Espresso! My Espresso! "HOW TO" Pages
by Randy Glass - Copyright 2006 - All rights reserved
E-mail me at email@example.com
DISCLAIMER-As with any such modification, do not attempt to do this unless you accept all responsibility for the procedure and its consequences. By following these instructions and reading any further you accept full responsibility. I present these instructions only to document what I have done to my Hottop to allow me to monitor the roast temperature more precisely.|
Although the KN-8828D roaster has a temperature readout, there are more accurate ways to measure the temperature. If you already have a digital temperature meter you are half way there. If not, here is an inexpensive one to play with. If you want something a bit more sophisticated, try one of these from Omega (I use the HH506RA). Add the KTSS-HH probe (listed on the page of the last link) from Omega or check eBay for one. I like the probe because it can be located right in the bean mass and away from the heating element and walls of the roaster.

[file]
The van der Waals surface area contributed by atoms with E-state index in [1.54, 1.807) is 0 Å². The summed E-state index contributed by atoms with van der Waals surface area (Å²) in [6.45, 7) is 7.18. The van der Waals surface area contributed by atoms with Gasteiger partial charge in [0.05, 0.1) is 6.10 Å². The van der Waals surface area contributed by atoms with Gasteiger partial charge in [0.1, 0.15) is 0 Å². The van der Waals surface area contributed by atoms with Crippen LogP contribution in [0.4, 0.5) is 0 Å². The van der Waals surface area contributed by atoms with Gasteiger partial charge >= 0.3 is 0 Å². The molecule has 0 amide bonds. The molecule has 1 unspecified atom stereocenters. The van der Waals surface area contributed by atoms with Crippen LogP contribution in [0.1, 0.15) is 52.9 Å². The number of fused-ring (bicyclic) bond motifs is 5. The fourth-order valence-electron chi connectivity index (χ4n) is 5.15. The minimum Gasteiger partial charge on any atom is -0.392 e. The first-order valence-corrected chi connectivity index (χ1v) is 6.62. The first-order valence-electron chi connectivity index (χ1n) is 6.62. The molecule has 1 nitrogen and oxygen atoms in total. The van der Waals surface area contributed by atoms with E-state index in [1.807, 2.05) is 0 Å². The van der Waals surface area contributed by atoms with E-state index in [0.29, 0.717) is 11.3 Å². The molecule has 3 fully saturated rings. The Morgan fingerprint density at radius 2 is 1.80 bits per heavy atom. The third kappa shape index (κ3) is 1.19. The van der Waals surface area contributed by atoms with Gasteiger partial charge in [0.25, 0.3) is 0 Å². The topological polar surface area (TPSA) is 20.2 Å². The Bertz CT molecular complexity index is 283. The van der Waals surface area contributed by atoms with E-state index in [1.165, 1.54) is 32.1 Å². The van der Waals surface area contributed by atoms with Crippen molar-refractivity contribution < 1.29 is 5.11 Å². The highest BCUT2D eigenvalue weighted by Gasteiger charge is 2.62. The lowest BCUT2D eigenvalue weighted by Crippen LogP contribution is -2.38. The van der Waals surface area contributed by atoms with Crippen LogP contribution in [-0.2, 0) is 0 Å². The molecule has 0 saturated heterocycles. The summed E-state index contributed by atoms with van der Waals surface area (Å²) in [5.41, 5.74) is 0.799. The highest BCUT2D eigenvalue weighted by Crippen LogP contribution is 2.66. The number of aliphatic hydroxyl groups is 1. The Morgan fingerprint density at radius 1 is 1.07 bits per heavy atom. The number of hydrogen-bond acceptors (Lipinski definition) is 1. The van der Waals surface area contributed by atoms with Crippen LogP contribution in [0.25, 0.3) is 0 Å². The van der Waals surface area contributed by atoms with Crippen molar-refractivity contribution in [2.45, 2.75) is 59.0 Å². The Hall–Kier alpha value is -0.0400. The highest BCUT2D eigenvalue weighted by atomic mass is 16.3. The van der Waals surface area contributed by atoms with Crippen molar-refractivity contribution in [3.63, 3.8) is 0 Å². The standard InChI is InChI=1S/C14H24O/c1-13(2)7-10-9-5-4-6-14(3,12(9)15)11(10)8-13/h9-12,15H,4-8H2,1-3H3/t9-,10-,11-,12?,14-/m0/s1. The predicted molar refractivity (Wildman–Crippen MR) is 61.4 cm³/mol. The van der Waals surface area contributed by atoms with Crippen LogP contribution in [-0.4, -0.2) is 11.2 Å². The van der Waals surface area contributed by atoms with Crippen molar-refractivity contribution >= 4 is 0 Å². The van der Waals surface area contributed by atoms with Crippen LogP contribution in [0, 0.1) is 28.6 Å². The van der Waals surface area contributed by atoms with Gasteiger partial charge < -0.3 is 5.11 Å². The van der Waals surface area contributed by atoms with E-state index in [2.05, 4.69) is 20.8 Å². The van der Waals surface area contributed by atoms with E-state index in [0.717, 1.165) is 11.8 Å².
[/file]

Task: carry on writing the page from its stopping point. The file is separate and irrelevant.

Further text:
Here are some measurements to assist with hole placement. Use these measurements for reference purposes only. Measure twice, cut once :
The lower hole (the one in the "flap") is oval shaped to accommodate the angle of the probe. The upper one is somewhat ovalized.
Here are the measurements to assist you in location the holes for the probe:
I started by looking at the angle I needed by inserting the probe into the opening with the cover removed. I wanted to be sure that the probe cleared the rear drum support arms yet went deep enough to be immersed in the bean mass. I used a 1/8" Whitney punch to create that hole. After punching the starting hole in the top I used the 1/8" drill bit to run through that punched hole and leaned it over to create the angled opening. I then used that to "scratch" the location of the hole on the flap. Once that position was located I used the punch to create a series of holes along a line to make the oval shaped hole. A bit of clean up with a file and rotary tool finished the job. The probe is held in place by the tension of the slight misalignment of the holes- sometimes it pays to be slightly inaccurate.
Use caution- If the probe is at the wrong angle or is inserted too far while the machine is running it can bend the heck out of the probe and stop the drum from rotating! Use a scratch awl to make a mark on the probe to indicate maximum safe penetration. If necessary, make some sort of clamping arrangement to assure that the probe cannot be moved from its safe depth of insertion.